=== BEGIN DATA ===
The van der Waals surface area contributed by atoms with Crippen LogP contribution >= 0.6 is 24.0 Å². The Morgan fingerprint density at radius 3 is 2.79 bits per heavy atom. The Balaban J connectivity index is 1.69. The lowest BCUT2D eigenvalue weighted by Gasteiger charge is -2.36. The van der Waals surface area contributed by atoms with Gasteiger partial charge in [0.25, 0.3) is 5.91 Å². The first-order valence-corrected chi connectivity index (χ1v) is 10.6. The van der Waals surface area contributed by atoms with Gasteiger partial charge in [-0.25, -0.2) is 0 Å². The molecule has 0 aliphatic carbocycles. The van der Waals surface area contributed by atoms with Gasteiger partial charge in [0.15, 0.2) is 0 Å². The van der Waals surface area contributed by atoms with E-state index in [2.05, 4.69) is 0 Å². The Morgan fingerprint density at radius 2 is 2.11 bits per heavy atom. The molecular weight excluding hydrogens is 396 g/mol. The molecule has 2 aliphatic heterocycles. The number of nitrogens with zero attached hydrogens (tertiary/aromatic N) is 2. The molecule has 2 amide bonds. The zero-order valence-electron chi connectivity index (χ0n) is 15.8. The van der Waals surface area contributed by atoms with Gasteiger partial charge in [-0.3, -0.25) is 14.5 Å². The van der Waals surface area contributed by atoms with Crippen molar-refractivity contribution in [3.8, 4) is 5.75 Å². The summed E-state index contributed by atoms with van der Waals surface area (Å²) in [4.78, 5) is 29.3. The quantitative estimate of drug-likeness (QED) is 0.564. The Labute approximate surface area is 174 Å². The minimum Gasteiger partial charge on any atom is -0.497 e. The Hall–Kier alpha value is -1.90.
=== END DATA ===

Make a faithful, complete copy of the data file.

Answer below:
The van der Waals surface area contributed by atoms with Crippen LogP contribution >= 0.6 is 24.0 Å². The Morgan fingerprint density at radius 3 is 2.79 bits per heavy atom. The Balaban J connectivity index is 1.69. The lowest BCUT2D eigenvalue weighted by Gasteiger charge is -2.36. The van der Waals surface area contributed by atoms with Gasteiger partial charge in [0.25, 0.3) is 5.91 Å². The first-order valence-corrected chi connectivity index (χ1v) is 10.6. The van der Waals surface area contributed by atoms with Gasteiger partial charge in [-0.25, -0.2) is 0 Å². The molecule has 0 aliphatic carbocycles. The van der Waals surface area contributed by atoms with Gasteiger partial charge in [0.15, 0.2) is 0 Å². The van der Waals surface area contributed by atoms with E-state index in [2.05, 4.69) is 0 Å². The Morgan fingerprint density at radius 2 is 2.11 bits per heavy atom. The molecular weight excluding hydrogens is 396 g/mol. The molecule has 2 aliphatic heterocycles. The number of nitrogens with zero attached hydrogens (tertiary/aromatic N) is 2. The molecule has 2 amide bonds. The zero-order valence-electron chi connectivity index (χ0n) is 15.8. The van der Waals surface area contributed by atoms with Gasteiger partial charge in [-0.3, -0.25) is 14.5 Å². The van der Waals surface area contributed by atoms with Crippen molar-refractivity contribution in [3.8, 4) is 5.75 Å². The summed E-state index contributed by atoms with van der Waals surface area (Å²) in [4.78, 5) is 29.3. The quantitative estimate of drug-likeness (QED) is 0.564. The Labute approximate surface area is 174 Å². The minimum Gasteiger partial charge on any atom is -0.497 e. The Hall–Kier alpha value is -1.90.